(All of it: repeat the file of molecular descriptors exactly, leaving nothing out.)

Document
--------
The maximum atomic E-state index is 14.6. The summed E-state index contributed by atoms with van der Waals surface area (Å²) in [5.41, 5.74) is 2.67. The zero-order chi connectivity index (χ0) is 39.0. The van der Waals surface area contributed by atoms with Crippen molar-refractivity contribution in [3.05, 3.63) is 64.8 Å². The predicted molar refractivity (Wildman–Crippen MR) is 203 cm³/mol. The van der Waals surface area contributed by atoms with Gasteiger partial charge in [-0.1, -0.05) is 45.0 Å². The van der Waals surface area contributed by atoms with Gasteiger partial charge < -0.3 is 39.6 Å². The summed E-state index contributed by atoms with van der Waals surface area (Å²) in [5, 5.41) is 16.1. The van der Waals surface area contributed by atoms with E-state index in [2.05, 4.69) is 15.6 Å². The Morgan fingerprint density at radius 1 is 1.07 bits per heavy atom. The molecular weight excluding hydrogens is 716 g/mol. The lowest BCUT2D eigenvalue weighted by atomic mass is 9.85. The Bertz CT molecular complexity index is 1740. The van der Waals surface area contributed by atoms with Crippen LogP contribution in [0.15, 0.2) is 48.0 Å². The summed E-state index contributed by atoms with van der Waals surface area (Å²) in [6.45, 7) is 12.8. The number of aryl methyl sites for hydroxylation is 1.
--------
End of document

The maximum atomic E-state index is 14.6. The summed E-state index contributed by atoms with van der Waals surface area (Å²) in [5.41, 5.74) is 2.67. The zero-order chi connectivity index (χ0) is 39.0. The van der Waals surface area contributed by atoms with Crippen molar-refractivity contribution in [3.05, 3.63) is 64.8 Å². The predicted molar refractivity (Wildman–Crippen MR) is 203 cm³/mol. The van der Waals surface area contributed by atoms with Gasteiger partial charge in [-0.1, -0.05) is 45.0 Å². The van der Waals surface area contributed by atoms with Gasteiger partial charge < -0.3 is 39.6 Å². The summed E-state index contributed by atoms with van der Waals surface area (Å²) in [5, 5.41) is 16.1. The van der Waals surface area contributed by atoms with E-state index in [2.05, 4.69) is 15.6 Å². The Morgan fingerprint density at radius 1 is 1.07 bits per heavy atom. The molecular weight excluding hydrogens is 716 g/mol. The lowest BCUT2D eigenvalue weighted by atomic mass is 9.85. The Bertz CT molecular complexity index is 1740. The van der Waals surface area contributed by atoms with Crippen LogP contribution in [0.15, 0.2) is 48.0 Å². The summed E-state index contributed by atoms with van der Waals surface area (Å²) in [6.45, 7) is 12.8. The number of aryl methyl sites for hydroxylation is 1.